A wildfire in the scenic San Jacinto Mountains spread to within two miles of the Southern California resort destination of Palm Springs Thursday, covering more than 35 square miles and prompting more evacuations.
By its fourth day, the Mountain Fire had scorched 22,800 acres and destroyed 23 structures, including seven homes. Some 6,000 people have been ordered evacuated from the blaze, burning about 100 miles east of Los Angeles.
By Thursday night, the cost of the fire had reached $6.1 million, Forest Service spokesman John Miller said in an statement.
At an early afternoon news conference on Thursday, officials said the massive blaze -- though within two miles of Palm Springs' western border -- was being kept from populated areas.
"We are putting in place a strategy to work our way east ... to contain the fire,'' U.S. Forest Service fire Chief Jeanne Pincha-Tulley said.
"We've lost three permanent homes and three mobile homes, but we got everybody out safe and sound,'' Pincha-Tulley said. "We've got hotshots, Cal Fire resources and quite a fleet of aircraft available. We're doing pretty well. We are the national priority right now.''
Nearly 3,000 firefighters with 228 fire engines were working on the Mountain Fire, according to a Thursday morning report from fire officials. From the air, 17 helicopters, 10 fixed-wing aircraft -- including a DC-10 -- were battling flames.
The fight against the fire had so far cost about $5.5 million, according to the U.S. Forest Service.
Area residents, meanwhile, dealt with the fear of losing their homes. The nearby town of Idyllwild looked like a ghost town after it was evacuated Wednesday night.
"It's grown into a monster that we haven't seen before," said San Jacinto Valley resident Ralph Savory, who was packed up and ready to go if deputies ordered him to evacuate. "We're waiting for the word. Got our cars packed. All we got left is us and our dogs."
Many residents such as Barb Lundquist chose to sleep in their cars.
"I didn't think it was going to happen,” she said. “I didn't think they were going to evacuate us."
All she could think about was whether she would lose her Idyllwild home she's lived in for three decades.
"I'm exhausted,” she said. “I don't even know what time it is."
Evacuation orders remained in effect for Idyllwild east of State Route 243, Fern Valley, Trails End, Mount San Jacinto State Park and nearby San Bernardino National Forest areas. Residents were allowed to return to Bonita Vista and the Apple Canyon area Thursday night. Details were posted online.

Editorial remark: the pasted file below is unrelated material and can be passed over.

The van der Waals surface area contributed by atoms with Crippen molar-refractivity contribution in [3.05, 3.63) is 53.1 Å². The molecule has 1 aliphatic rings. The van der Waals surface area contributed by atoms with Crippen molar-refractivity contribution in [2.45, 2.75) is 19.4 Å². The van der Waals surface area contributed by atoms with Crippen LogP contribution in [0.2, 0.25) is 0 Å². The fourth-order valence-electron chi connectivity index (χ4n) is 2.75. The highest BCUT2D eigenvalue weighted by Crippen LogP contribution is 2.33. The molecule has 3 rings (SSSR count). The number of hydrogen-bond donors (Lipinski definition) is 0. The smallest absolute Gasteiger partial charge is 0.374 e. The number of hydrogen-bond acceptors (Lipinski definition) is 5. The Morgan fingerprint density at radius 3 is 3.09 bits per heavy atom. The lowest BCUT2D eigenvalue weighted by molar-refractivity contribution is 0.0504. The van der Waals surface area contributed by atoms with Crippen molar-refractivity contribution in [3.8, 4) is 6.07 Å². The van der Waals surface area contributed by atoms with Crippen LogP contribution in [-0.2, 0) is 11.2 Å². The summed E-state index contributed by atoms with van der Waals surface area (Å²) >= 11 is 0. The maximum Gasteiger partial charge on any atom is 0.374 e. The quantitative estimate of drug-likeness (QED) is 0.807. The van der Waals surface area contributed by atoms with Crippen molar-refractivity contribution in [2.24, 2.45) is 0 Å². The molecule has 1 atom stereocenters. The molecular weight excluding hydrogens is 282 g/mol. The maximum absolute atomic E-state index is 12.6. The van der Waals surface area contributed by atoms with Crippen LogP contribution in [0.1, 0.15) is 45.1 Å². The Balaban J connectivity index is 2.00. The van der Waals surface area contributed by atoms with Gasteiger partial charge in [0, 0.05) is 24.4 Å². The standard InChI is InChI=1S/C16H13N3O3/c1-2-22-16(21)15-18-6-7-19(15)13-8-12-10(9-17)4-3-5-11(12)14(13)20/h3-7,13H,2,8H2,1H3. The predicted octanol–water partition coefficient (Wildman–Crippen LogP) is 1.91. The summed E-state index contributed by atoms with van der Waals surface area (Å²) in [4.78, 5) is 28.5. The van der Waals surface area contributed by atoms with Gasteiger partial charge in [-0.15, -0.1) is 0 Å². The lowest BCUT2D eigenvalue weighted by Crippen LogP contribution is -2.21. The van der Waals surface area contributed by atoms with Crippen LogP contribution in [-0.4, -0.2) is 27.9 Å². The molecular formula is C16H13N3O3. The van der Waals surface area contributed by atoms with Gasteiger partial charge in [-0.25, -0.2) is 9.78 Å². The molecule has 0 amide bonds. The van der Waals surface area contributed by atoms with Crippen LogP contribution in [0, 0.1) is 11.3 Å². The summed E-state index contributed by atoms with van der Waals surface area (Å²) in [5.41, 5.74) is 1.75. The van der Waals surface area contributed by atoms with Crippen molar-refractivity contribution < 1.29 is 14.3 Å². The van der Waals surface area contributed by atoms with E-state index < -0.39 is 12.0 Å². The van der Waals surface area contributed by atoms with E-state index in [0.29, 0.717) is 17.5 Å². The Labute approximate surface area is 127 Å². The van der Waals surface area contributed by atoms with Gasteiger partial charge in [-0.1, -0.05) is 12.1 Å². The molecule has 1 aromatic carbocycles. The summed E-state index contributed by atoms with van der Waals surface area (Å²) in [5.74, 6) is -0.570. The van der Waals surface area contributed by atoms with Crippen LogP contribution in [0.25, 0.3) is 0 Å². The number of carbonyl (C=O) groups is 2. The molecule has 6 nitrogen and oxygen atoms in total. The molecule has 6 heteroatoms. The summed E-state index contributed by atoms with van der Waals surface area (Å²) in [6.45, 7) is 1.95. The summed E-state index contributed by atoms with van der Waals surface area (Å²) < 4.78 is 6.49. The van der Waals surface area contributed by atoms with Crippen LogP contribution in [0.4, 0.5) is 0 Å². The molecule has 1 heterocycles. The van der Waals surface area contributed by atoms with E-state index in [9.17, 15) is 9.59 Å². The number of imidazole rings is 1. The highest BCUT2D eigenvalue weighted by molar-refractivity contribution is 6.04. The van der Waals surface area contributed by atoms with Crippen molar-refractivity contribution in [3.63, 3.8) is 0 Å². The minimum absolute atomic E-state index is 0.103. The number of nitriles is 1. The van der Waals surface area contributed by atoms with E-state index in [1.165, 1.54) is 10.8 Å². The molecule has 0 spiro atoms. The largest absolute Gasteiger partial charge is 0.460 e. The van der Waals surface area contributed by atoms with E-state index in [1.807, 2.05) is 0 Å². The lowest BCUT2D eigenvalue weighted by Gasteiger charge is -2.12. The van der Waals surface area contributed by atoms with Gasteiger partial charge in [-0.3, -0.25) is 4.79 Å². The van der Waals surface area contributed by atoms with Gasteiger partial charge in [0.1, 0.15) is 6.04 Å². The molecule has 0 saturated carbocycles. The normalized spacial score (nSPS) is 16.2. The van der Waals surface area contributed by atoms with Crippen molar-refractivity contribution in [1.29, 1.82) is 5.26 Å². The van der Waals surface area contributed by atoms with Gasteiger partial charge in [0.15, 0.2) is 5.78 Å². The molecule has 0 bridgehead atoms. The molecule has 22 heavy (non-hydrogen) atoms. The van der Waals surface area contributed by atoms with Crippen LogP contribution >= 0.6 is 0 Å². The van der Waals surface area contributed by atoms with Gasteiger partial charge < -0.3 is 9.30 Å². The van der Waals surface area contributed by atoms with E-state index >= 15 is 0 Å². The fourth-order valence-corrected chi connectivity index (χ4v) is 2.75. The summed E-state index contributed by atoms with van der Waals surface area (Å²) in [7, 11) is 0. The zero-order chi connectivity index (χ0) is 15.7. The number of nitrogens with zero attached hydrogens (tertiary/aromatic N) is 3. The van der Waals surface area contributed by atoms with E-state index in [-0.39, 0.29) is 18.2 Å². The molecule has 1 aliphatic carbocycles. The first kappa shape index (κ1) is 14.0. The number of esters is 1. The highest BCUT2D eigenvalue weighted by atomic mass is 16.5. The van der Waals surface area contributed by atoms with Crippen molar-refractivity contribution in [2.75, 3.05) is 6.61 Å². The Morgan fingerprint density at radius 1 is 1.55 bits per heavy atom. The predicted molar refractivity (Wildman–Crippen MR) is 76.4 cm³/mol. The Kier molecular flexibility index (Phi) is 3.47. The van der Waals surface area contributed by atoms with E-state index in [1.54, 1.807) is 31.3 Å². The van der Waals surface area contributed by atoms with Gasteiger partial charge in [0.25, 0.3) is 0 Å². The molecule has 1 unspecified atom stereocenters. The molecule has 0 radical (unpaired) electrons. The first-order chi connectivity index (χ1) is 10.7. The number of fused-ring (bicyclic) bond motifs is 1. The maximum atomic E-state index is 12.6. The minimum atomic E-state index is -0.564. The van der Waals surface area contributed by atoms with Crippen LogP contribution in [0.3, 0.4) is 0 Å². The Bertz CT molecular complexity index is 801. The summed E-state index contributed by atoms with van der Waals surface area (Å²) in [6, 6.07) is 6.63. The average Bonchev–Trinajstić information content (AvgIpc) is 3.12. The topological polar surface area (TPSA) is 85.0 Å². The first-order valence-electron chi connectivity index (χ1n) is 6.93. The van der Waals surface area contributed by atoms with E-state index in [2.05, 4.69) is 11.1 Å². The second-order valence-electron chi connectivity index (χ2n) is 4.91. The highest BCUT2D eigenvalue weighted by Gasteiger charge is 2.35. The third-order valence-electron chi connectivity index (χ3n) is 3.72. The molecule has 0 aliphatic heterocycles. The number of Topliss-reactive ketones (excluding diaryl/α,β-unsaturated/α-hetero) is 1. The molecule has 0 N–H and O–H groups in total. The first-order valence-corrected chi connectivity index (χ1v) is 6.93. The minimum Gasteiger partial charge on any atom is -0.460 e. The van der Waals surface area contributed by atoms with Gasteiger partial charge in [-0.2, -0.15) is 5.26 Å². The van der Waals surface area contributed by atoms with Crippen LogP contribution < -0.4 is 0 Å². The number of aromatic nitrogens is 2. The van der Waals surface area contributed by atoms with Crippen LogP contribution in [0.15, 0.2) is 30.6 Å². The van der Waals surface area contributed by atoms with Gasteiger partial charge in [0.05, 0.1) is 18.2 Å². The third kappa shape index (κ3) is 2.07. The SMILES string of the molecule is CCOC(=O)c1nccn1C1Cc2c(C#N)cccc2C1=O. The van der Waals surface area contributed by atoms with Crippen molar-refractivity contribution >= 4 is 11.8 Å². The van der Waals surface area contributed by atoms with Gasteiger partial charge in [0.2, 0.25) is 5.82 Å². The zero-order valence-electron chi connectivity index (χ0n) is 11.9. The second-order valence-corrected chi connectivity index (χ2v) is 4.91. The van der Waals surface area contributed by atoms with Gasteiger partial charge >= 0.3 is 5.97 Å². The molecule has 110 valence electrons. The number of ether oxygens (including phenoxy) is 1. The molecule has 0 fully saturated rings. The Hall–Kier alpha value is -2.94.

The Palm Springs Aerial Tramway, which takes visitors nearly 6,000 feet up steep Chino Canyon, was closed Thursday.
Pincha-Tulley said the expanded evacuations were necessary in case the fire took a turn toward Idyllwild.
"If the fire goes over the slopes and makes a major run (downhill), we wouldn't have much time to get people out of there,'' Pincha-Tulley said. "We asked everybody to leave last night so we can secure the area without worrying about folks getting in the way.''
Crews from many agencies were working on the fire, and a news release from a U.S. Forest Service spokesman said firefighters' focus was on protecting homes in Idyllwild and elsewhere.
"White, red and green fire engines and crew trucks can be seen throughout the town. The fire is color blind," Forest Service spokesman Miller wrote.
The Mountain Fire broke out Monday afternoon in steep, rugged terrain on private property just off State Highway 243 in the community of Mountain Center, south of Idyllwild (map).
Evacuation centers were set up at the following locations:
- Hemet High School, 41701 E. Stetson Ave., Hemet;
- Hamilton High School, 57430 Mitchell Road, Anza;
- Large and small animals can be brought to the San Jacinto Animal Shelter, 581 S. Grand Ave.
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